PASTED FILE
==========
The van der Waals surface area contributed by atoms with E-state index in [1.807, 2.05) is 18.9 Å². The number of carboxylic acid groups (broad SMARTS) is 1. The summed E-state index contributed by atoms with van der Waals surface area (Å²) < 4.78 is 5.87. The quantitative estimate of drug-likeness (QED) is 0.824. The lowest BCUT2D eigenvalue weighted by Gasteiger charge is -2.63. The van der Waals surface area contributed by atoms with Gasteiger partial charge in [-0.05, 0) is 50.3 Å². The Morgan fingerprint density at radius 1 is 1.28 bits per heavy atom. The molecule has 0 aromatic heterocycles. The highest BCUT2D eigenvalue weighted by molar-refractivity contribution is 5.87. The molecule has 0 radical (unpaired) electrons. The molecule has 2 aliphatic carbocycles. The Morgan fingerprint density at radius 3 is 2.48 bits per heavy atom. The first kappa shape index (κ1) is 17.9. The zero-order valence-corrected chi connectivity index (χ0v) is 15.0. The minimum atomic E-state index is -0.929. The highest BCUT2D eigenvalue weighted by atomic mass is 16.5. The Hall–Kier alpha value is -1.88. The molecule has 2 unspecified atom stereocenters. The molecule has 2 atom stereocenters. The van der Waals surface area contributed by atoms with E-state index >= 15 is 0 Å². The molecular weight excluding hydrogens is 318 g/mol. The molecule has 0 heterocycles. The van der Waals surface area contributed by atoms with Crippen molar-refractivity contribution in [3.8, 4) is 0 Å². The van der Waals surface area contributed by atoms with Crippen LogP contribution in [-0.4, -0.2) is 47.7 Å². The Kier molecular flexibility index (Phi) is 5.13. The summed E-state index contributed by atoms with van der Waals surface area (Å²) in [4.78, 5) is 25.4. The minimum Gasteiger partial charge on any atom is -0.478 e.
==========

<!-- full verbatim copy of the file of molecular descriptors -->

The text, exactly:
The van der Waals surface area contributed by atoms with E-state index in [1.807, 2.05) is 18.9 Å². The number of carboxylic acid groups (broad SMARTS) is 1. The summed E-state index contributed by atoms with van der Waals surface area (Å²) < 4.78 is 5.87. The quantitative estimate of drug-likeness (QED) is 0.824. The lowest BCUT2D eigenvalue weighted by Gasteiger charge is -2.63. The van der Waals surface area contributed by atoms with Gasteiger partial charge in [-0.05, 0) is 50.3 Å². The Morgan fingerprint density at radius 1 is 1.28 bits per heavy atom. The molecule has 0 aromatic heterocycles. The highest BCUT2D eigenvalue weighted by molar-refractivity contribution is 5.87. The molecule has 0 radical (unpaired) electrons. The molecule has 2 aliphatic carbocycles. The Morgan fingerprint density at radius 3 is 2.48 bits per heavy atom. The first kappa shape index (κ1) is 17.9. The zero-order valence-corrected chi connectivity index (χ0v) is 15.0. The minimum atomic E-state index is -0.929. The highest BCUT2D eigenvalue weighted by atomic mass is 16.5. The Hall–Kier alpha value is -1.88. The molecule has 2 unspecified atom stereocenters. The molecule has 2 atom stereocenters. The van der Waals surface area contributed by atoms with E-state index >= 15 is 0 Å². The molecular weight excluding hydrogens is 318 g/mol. The molecule has 0 heterocycles. The van der Waals surface area contributed by atoms with Crippen molar-refractivity contribution in [3.8, 4) is 0 Å². The van der Waals surface area contributed by atoms with Crippen LogP contribution in [-0.4, -0.2) is 47.7 Å². The Kier molecular flexibility index (Phi) is 5.13. The summed E-state index contributed by atoms with van der Waals surface area (Å²) in [4.78, 5) is 25.4. The minimum Gasteiger partial charge on any atom is -0.478 e.